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Co-Living Company Lures Ritzy Condo Developer To Oversee U.S. Expansion

The Collective Paper Factory

There was a time when luxury development was the place to be in the city’s residential real estate scene. But with the market now sliding, some are looking to what they consider greener fields.

Former JDS Development Group principal Simon Koster is taking on a new role at The Collective, a British co-living company in the early stages of its American expansion, the co-living company announced Wednesday. 

His position at the company is head of U.S. Development, a newly created role. While JDS is behind some of the city’s priciest developments — including the latest Billionaires’ Row condominium 111 West 57th St. — The Collective is looking to capitalize on the growing number of people in the city unable to pay steep rents or sale prices.

“The modern housing sector is grappling with an unprecedented, complex set of challenges rooted in the decline of supply, affordability, sustainability and community,” Koster said in a statement. "I am thrilled to be part of a team that is offering real solutions and changing the game once again."

The Collective, formed nine years ago, now has 8,000 units operating or under development. Earlier this year, it spent $58M buying The Paper Factory Hotel in Long Island City, with the view of spending millions to convert it into a "short-stay co-living" facility, where guests will be able to stay up to 29 days and take advantage of the shared spaces and community programming. 

The Collective is also developing co-living buildings at 1215 Fulton St. in Bedford-Stuyvesant and 555 Broadway in Williamsburg, with the view of opening in the next few years.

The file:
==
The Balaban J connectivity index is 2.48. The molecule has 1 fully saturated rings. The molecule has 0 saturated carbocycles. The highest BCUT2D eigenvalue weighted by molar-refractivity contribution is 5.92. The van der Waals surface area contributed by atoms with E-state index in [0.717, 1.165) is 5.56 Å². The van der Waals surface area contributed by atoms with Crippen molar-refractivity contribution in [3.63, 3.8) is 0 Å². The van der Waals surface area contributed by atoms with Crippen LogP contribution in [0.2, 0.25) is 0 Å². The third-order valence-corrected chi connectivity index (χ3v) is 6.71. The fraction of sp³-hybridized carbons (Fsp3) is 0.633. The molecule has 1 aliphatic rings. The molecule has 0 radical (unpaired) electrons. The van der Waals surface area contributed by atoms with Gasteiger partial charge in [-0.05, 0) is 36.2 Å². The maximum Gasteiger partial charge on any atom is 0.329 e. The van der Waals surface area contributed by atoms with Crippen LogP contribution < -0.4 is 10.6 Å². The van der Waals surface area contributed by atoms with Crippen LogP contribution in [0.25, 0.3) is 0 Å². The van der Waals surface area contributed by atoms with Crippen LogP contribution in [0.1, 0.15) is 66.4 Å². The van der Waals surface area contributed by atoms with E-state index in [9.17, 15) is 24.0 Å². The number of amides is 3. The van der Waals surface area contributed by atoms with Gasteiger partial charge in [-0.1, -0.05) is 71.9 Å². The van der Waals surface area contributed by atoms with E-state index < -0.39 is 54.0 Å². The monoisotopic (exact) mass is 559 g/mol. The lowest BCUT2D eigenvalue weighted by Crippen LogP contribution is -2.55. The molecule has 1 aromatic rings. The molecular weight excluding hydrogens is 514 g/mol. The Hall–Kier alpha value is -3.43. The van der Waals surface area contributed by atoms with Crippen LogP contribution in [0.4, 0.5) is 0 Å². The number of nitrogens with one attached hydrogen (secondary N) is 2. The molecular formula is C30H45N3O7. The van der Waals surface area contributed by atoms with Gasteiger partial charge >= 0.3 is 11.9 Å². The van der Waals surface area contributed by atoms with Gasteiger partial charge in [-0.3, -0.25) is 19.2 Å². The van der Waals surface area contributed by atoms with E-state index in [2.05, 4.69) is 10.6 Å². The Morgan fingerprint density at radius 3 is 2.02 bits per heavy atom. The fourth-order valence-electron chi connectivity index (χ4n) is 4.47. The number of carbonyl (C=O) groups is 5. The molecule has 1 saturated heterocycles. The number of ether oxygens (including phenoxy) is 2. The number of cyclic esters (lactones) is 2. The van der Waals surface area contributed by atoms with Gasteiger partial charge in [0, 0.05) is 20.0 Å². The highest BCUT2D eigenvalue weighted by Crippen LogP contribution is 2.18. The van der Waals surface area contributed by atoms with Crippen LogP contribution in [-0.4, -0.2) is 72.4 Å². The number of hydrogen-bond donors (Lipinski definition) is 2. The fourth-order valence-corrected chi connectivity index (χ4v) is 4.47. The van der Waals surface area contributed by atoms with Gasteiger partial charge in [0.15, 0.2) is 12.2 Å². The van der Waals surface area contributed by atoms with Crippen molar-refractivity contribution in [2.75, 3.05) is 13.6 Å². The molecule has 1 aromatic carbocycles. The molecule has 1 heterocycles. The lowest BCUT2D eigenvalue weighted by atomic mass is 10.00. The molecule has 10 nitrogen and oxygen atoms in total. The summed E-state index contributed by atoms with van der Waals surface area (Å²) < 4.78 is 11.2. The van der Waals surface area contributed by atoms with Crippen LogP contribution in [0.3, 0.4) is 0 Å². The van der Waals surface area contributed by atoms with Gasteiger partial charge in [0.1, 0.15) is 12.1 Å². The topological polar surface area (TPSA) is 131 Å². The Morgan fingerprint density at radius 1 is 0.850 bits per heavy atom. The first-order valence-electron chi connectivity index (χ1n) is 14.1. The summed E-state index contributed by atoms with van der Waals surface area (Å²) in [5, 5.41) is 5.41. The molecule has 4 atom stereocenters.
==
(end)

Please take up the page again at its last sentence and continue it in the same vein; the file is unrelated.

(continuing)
Last month, it announced it was launching COLIV, which it said is the world’s first institutional, large-scale co-living fund, with the aim of raising up to £650M ($840M U.S.) in equity commitments to acquire or forward-fund co-living assets in London.

Co-living is still a nascent industry in the city, but is picking up steam as government, the community and developers grapple with how to deal with the housing affordability crisis.

New York City has thrown its weight behind the idea, with the New York City Department of Housing Preservation last month selecting three "shared housing" proposals following a city-run competition calling on developers to put forward ideas.

"We’ve been able to create traction pretty quickly, and I really think that that is testament to just the culture of the U.S.," CEO Reza Merchant told Bisnow in March when its Long Island City deal was announced. "I find it an incredibly inspiring place to do business in. People embrace entrepreneurship and embrace hard work and dedication, so it’s been a real pleasure and very inspiring to build the business in the U.S. and get where we have. I see a very bright future for us. We’re really now putting our foot on the gas in terms of growth."